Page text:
« Reply #230 on: 21 July, 2017, 06:41:30 pm »
I loved Epic at that time, and the old magazine that preceeded it, i only grudgingly moved my interest to vertigo when it folded. All i remember of Toxic was that it show promise but wasnt very cohesive (thatll be the lack of an editor then)
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Frank

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Re: Rebellion To Reprint The Last American
« Reply #231 on: 21 July, 2017, 07:22:37 pm »
I was wondering how it came about, especially at Epic. So many 2000AD artists and writers ended up at Vertigo at the time but this one went 'across the street' ... it didn't end up a Berger Book like Sandman, Doom Patrol, Swamp Thing. All being made by UK writers poached by DC. Maybe the Creator Owned angle was stronger at Epic at the time.

Wagner and Grant wrote Detective Comics * and created Outcasts for DC.

DC flat out rejected their other pitches (The Bogie Man, Bob The Galactic Bum, and Genghis Grimtoad) **, and their work eschews the literary affectations that attracted Karen Berger to other British writers, so maybe Epic just represented the path of least resistance. ***


* Wagner left Grant to write Batman solo when disappointing royalties proved less rewarding than their UK page rate, and Outcasts editor Andy Helfer was so uncommunicative that Cam Kennedy was despatched to New York to ascertain whether DC still wanted the book. The experience inspired the Dredd story The Art Of Kenny Who? (477-479).

** After the difficulty of breaking in, DC created the Batman book Shadow Of The Bat specifically for Grant and Norm Breyfogle. Grant wrote The Demon and Lobo for DC, and reunited with Wagner for Bob The Galactic Bum and DC's short lived Legends Of The Law Judge Dredd title. Wagner gave DC/Paradox/Vertigo a few Batman one-offs, Chain Gang War, The Big Book Of Martyrs, and A History Of Violence.

*** Wagner and Grant were desperate to escape IPC, having fallen out with editorial and management. Presumably, they would have been happy to work both sides of the fence in the US, but the only other Marvel work I can think of them doing is some Punisher (and Spiderman?) one-shots.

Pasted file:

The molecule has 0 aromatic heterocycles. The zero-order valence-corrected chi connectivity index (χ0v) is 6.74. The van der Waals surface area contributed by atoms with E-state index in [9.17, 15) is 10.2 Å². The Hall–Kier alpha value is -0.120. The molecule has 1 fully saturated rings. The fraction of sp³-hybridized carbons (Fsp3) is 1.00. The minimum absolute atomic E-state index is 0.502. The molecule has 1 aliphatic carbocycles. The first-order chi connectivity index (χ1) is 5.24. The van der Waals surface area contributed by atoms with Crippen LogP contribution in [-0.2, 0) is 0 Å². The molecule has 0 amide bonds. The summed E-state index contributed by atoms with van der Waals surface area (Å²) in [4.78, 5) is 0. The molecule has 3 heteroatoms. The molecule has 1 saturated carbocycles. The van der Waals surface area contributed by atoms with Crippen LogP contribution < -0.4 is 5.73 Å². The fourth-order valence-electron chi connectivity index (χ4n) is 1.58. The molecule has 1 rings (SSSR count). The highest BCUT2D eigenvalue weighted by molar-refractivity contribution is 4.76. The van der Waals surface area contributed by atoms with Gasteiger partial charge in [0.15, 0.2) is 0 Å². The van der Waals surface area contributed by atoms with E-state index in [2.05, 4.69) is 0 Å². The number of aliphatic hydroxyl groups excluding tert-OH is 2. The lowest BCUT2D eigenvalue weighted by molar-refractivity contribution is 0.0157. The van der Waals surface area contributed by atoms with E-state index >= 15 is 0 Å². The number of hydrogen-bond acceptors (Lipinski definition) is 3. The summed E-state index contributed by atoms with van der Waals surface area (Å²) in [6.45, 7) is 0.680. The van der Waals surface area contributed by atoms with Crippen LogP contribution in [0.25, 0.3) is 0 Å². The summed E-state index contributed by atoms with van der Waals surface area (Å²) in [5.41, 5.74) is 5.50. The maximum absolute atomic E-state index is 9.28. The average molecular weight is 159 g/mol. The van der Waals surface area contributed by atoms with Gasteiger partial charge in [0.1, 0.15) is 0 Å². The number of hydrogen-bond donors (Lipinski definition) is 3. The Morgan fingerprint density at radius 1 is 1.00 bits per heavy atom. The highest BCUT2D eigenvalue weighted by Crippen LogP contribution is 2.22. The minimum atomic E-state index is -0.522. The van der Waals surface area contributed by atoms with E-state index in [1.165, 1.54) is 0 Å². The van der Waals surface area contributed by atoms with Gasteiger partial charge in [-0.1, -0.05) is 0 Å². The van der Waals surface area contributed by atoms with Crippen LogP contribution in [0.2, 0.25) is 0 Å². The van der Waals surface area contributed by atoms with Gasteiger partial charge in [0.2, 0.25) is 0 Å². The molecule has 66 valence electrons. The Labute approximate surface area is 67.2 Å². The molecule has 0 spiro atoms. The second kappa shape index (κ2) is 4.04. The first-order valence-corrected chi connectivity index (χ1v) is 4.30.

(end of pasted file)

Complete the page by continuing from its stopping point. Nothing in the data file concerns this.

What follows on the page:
Tomwe

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Re: Rebellion To Reprint The Last American
« Reply #232 on: 21 July, 2017, 09:40:04 pm »
Wow thanks to Gordon & Frank for their posts, much appreciated.

Frank

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Re: Rebellion To Reprint The Last American
« Reply #233 on: 21 July, 2017, 10:43:32 pm »
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I copied everything * from David Bishop's epic interview with Alan Grant in Megazines 266-268.

Tom's post got me thinking: if retaining copyright was their main reason for doing the project, I'm not sure the other half of the big two would have been an option.

Does anyone know if DC were letting creators retain copyright in the late eighties? They dangled ownership of Watchmen in front of Moore and Gibbons, then changed their minds.


* ... and forgot Wagner & Grant did Nightbreed for Epic - thanks, Cal-hab. They did Unamerican Gladiators, featuring Lobo and The Outsiders, for DC too.

I, Cosh

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Re: Rebellion To Reprint The Last American
« Reply #234 on: 21 July, 2017, 11:42:59 pm »
Metalzoic.
We never really die.

Frank

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Re: Rebellion To Reprint The Last American
« Reply #235 on: 22 July, 2017, 01:34:05 am »
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Wish it was, but Metalzoic's DC property. On Eamonn's latest Megacity Book Club podcast (Leopard Of Lime Street), Keith Richardson talks about trying (and failing) to convince them to let Rebellion reprint it under license.

JOE SOAP points out that the progs where Metalzoic was reprinted carry disclaimers saying everything's copyright DC.